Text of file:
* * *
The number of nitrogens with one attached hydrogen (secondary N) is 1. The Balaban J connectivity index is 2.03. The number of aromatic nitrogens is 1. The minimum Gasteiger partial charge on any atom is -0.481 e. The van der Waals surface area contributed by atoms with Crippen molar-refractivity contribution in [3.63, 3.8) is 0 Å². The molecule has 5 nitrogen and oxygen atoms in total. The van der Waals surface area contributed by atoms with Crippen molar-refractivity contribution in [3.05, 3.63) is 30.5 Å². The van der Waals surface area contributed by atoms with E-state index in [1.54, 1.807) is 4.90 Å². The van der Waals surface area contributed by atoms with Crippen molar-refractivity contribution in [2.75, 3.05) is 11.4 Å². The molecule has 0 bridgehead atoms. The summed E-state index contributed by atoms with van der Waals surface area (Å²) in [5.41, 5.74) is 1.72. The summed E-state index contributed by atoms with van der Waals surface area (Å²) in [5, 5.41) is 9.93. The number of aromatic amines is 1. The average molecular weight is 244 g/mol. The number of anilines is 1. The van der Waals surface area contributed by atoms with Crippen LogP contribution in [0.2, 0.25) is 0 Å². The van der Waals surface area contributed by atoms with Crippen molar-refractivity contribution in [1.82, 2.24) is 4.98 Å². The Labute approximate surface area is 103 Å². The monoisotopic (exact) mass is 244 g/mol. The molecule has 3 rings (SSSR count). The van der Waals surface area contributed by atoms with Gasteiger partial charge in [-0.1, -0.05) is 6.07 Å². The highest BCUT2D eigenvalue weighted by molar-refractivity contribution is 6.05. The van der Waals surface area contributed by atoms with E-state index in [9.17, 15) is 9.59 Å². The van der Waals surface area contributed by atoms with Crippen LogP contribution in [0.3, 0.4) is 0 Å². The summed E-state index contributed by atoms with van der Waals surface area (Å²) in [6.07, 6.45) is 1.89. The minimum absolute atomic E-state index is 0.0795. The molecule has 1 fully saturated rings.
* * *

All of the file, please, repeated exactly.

The number of nitrogens with one attached hydrogen (secondary N) is 1. The Balaban J connectivity index is 2.03. The number of aromatic nitrogens is 1. The minimum Gasteiger partial charge on any atom is -0.481 e. The van der Waals surface area contributed by atoms with Crippen molar-refractivity contribution in [3.63, 3.8) is 0 Å². The molecule has 5 nitrogen and oxygen atoms in total. The van der Waals surface area contributed by atoms with Crippen molar-refractivity contribution in [3.05, 3.63) is 30.5 Å². The van der Waals surface area contributed by atoms with E-state index in [1.54, 1.807) is 4.90 Å². The van der Waals surface area contributed by atoms with Crippen molar-refractivity contribution in [2.75, 3.05) is 11.4 Å². The molecule has 0 bridgehead atoms. The summed E-state index contributed by atoms with van der Waals surface area (Å²) in [5.41, 5.74) is 1.72. The summed E-state index contributed by atoms with van der Waals surface area (Å²) in [5, 5.41) is 9.93. The number of aromatic amines is 1. The average molecular weight is 244 g/mol. The number of anilines is 1. The van der Waals surface area contributed by atoms with Crippen LogP contribution in [0.2, 0.25) is 0 Å². The van der Waals surface area contributed by atoms with Crippen molar-refractivity contribution in [1.82, 2.24) is 4.98 Å². The Labute approximate surface area is 103 Å². The monoisotopic (exact) mass is 244 g/mol. The molecule has 3 rings (SSSR count). The van der Waals surface area contributed by atoms with Gasteiger partial charge in [-0.1, -0.05) is 6.07 Å². The highest BCUT2D eigenvalue weighted by molar-refractivity contribution is 6.05. The van der Waals surface area contributed by atoms with E-state index in [9.17, 15) is 9.59 Å². The van der Waals surface area contributed by atoms with Crippen LogP contribution in [0.3, 0.4) is 0 Å². The summed E-state index contributed by atoms with van der Waals surface area (Å²) in [6.07, 6.45) is 1.89. The minimum absolute atomic E-state index is 0.0795. The molecule has 1 fully saturated rings.